What does the new Mac Pro mean for you?

If you’re not sure whether to stick with your existing machine, move down to a top-spec iMac or start saving for when the first crop of new Mac Pros reach our shores, this is the article for you. Read on to find out what you need to change, what can stay the same and whether it’s time for you to make the move to PC.

A look under the hood

Let’s start with some key specs. The new Mac Pro’s CPU is a single socket Intel Xeon E5 chip that’s capable of supporting up to 12 cores. It’s got four DDR3 memory slots and the Flash storage has a top read speed of 1.25GBps, meaning it’s similar to Steve Wozniack’s latest, the iOFX.

GPU-wise, you get dual AMD FirePro cards that can deliver up to 7 TFLOPS of power, and which will be able to drive three 4K screens (we’re hoping the 4K wallpapers that came with the OS X Mavericks beta meant that Apple are planning to release a 4K Cinema Display soon). The massive six Thunderbolt 2 ports mean you can daisy chain up to 36 devices to your Mac Pro, and that’s before you even go near the four USB 3 ports, two Gigabit Ethernet ports, HDMI and Line out connections.

That circular core not only means that the Mac Pro will look great on your desk, but allows Apple to use the same cooling system they’ve been developing in MacBook Pros, resulting in effective cooling that’s also near-silent.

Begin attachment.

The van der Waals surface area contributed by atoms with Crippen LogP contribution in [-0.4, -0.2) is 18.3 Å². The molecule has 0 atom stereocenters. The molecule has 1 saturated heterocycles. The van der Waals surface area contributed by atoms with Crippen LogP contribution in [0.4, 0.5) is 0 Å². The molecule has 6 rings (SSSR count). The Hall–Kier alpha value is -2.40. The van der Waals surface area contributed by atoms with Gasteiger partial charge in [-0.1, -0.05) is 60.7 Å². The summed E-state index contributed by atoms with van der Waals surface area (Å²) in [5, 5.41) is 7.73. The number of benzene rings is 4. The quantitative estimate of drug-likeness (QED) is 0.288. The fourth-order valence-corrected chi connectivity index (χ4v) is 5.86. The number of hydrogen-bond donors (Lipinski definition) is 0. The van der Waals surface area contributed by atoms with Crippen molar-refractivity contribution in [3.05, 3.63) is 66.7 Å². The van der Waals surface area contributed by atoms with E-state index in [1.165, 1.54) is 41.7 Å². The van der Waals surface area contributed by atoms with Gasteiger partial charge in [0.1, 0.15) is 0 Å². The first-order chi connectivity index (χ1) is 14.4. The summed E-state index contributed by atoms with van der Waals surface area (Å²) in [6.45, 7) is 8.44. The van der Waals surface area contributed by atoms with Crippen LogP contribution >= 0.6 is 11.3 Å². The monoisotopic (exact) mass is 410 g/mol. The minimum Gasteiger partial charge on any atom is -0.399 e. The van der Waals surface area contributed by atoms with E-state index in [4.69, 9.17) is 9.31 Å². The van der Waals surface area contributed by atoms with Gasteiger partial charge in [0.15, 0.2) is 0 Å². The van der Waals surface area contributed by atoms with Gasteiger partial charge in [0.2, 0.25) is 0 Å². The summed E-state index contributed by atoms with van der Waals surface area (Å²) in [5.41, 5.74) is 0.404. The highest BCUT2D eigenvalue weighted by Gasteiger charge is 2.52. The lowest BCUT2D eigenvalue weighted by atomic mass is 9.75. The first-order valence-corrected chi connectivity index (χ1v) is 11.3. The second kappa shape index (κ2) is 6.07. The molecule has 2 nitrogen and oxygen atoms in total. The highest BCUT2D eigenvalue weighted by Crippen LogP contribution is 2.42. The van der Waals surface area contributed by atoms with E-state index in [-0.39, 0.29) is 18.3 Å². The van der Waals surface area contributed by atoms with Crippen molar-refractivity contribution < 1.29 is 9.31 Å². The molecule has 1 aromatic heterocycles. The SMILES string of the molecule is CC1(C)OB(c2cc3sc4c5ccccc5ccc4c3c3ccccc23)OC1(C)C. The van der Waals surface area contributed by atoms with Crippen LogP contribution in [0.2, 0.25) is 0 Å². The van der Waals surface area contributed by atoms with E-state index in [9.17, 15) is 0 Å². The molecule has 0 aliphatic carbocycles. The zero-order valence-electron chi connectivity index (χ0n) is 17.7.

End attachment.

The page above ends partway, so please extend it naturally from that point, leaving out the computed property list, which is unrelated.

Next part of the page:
The big questions: Thunderbolt 2 and NVIDIA GPUs

There are two questions we’re hearing a lot lately: will Thunderbolt 1 machines be able to upgrade to Thunderbolt 2, and can I get my Mac Pro with NVIDIA GPUs? The answer to the first is probably a no – Thunderbolt 2 is based on a different chip set and combines signals differently to Thunderbolt 1, to the extent that we don’t think old machines will be forwards-compatible. However, the fact that you’re getting 20Gbps of throughput on each channel means that Thunderbolt 2 is a must-have investment for anyone looking to work in 4K, and in a way solves the grachics debate as it’s fast enough for you to work of GPUs stored in an external chassis.

The dual GPUs in the new Mac Pro are going to give fantastic OpenCL performance, but being FirePro cards they’re not going to deliver the CUDA processing that so many professional post apps have come to rely on (Smoke, Resolve and After Effects, we’re looking at you). Now, ATI have been creeping up on NVIDIA recently, and this has led to a lot of vendors increasing their OpenCL support. Blackmagic Design’s Grant Petty has been pretty vocal about his support for this new model and the way it’ll work with Resolve v10, and Adobe’s Premiere Pro CC is also better with AMD cards than any of the previous versions. If you’re ray-tracing in After Effects and will really miss the CUDA support that speeds that up, you could try keeping your GPUs in an external chassis and working off them over Thunderbolt 2 – we’ve not qualified this workaround, but we’re keen to get testing and will let you know more as soon as we do.

Your Mac options: iMac 

If your current Mac Pro just isn’t cutting it but you can’t wait until October to upgrade, one option is to go for an interim iMac. The 1TB and 3TB Fusion drives offer a good mix of capacity and speed, you can upgrade the RAM to a more-than-repectable 32GB and if you choose the top spec 3.4GHz i7 option, you’ll have a perfectly usable workstation solution that has beaten 2010-era Mac Pros in a series of benchmarking tests over at Barefeats.com.